Fourteen Vancouver residents will receive $10,000 each to produce digital short films

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      Telus often reminds its customers of its slogan, "We give where we live."

      And the Vancouver-based telecommunications giant demonstrated that when 14 local filmmakers were on a list of prize winners in a Telus-funded program.

      STORYHIVE is distributing 30 production grants in B.C. and Alberta based on a community-voting system. The winners will get $10,000 each to produce a short video, which will be shown on Telus's Optik TV on Demand and online.

      The 14 Vancouver winners are:

      • Ryan Mah, cofounder of Black Rhino Creative, for Fearless, which is about blind swimmer Amber Thomas's struggle with brain cancer.

      • Lauren Bercovitch for Big Lew, which is about her father, an Italian refugee who introduced Canada to the personal computer.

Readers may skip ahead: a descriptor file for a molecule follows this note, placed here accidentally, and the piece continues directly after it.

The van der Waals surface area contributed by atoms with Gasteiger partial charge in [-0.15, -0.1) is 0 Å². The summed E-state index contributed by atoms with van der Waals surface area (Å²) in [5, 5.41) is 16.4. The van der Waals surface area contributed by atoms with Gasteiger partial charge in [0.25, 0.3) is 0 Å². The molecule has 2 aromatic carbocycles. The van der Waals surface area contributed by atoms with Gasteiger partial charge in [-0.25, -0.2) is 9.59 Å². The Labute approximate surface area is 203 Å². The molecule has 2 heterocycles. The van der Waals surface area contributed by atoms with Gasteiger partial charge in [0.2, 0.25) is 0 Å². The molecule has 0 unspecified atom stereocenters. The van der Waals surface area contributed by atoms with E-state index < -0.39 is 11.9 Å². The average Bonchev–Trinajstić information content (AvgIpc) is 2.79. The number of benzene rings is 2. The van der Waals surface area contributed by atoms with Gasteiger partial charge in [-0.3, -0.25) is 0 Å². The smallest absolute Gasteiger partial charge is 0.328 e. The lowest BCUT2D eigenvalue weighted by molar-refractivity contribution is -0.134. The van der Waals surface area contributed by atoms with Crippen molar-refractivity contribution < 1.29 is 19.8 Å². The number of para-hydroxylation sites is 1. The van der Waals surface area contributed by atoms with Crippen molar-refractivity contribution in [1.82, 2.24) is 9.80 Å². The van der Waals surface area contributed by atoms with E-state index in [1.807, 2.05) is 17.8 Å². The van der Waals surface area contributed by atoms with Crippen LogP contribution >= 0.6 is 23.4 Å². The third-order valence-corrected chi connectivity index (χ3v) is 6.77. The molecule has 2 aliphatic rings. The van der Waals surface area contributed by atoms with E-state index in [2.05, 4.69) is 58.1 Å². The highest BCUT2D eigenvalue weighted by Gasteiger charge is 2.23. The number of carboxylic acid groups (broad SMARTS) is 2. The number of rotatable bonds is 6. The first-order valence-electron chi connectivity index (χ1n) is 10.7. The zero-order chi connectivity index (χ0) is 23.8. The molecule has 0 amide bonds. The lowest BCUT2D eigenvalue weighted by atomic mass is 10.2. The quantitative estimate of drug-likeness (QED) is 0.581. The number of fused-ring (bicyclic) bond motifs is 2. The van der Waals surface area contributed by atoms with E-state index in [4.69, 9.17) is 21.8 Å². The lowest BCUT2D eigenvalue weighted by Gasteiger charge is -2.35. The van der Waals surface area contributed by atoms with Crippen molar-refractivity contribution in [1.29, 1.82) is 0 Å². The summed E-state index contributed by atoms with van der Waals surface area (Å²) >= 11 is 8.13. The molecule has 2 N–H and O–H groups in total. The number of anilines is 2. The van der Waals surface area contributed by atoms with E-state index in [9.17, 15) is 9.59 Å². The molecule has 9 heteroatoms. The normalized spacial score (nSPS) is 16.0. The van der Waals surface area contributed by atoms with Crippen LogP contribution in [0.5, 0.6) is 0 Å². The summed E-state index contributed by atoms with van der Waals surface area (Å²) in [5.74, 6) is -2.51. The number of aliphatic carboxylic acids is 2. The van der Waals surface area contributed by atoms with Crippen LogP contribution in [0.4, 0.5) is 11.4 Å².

• Jamie Alain for Collider, which is a sci-fi love story about a female scientist who's lost her partner.

      • Steve Schwartz for Graft, which deals with clones, grief, and loss.

      • Ryan Curtis for Homeowners, which is about a woman in a haunted home.

      • Former Bard on the Beach apprentice director Amanda Lockitch for Singer Sisters, which features two sisters aiming for fame in the film industry.

      • Former CTV TV show host Matthew Johnson for The Dishwasher. It's about an alliance between a prostitute and a kitchen worker.

      • Vancouver Film School grad David I Strasser for The Third Bandit, which is about runaway teens. 

      • Wayne Hoescherl, a professional photographer, for The Man and the Dog, which is a comedy about automation.

      • Jesse Pickett for Umbrageous. It's about four children who own dangerous new technology.

      • Jem Garrard, a four time Leo Award winner, for Unit Bryan, which focuses on a retail manager interacting with a "humanoid" worker.

      • Tabatha Golat for United Guys Network, which relies on a husband and wife to explore "the unwritten macho guy code".

      • Erron Carruth, whose films have been shown in Cannes, for Alpha. It's about an engineer who creates a humanoid robot child.

      • Carlo Solanoy for Last Night, which brings children's discussions in dreams to life.

      There was one other B.C. winner, Vancouver Island filmmaker Andrew Jones, for Finding Fairies.

      The other 15 directors who will receive $10,000 grants live in Alberta.

      After the films are shown, community members will vote for the two top awards, which will be announced in March.